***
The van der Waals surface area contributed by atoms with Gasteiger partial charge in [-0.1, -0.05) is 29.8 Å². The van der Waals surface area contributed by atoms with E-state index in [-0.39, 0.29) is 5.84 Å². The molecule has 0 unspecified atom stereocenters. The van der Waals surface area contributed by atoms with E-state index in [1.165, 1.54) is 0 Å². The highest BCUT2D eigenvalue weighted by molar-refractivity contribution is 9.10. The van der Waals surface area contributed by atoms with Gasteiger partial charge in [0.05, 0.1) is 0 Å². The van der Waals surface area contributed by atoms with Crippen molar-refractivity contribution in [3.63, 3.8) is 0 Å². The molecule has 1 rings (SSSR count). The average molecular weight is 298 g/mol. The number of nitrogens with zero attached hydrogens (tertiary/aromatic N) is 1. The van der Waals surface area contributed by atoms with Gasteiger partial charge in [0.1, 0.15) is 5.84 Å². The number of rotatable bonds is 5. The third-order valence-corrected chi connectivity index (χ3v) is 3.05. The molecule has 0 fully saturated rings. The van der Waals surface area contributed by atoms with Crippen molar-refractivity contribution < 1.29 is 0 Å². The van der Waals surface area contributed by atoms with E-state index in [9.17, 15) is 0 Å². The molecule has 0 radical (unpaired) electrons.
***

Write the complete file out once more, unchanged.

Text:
The van der Waals surface area contributed by atoms with Gasteiger partial charge in [-0.1, -0.05) is 29.8 Å². The van der Waals surface area contributed by atoms with E-state index in [-0.39, 0.29) is 5.84 Å². The molecule has 0 unspecified atom stereocenters. The van der Waals surface area contributed by atoms with E-state index in [1.165, 1.54) is 0 Å². The highest BCUT2D eigenvalue weighted by molar-refractivity contribution is 9.10. The van der Waals surface area contributed by atoms with Gasteiger partial charge in [0.05, 0.1) is 0 Å². The van der Waals surface area contributed by atoms with Crippen molar-refractivity contribution in [3.63, 3.8) is 0 Å². The molecule has 1 rings (SSSR count). The average molecular weight is 298 g/mol. The number of nitrogens with zero attached hydrogens (tertiary/aromatic N) is 1. The van der Waals surface area contributed by atoms with Gasteiger partial charge in [0.1, 0.15) is 5.84 Å². The number of rotatable bonds is 5. The third-order valence-corrected chi connectivity index (χ3v) is 3.05. The molecule has 0 fully saturated rings. The van der Waals surface area contributed by atoms with Crippen molar-refractivity contribution < 1.29 is 0 Å². The van der Waals surface area contributed by atoms with E-state index in [9.17, 15) is 0 Å². The molecule has 0 radical (unpaired) electrons.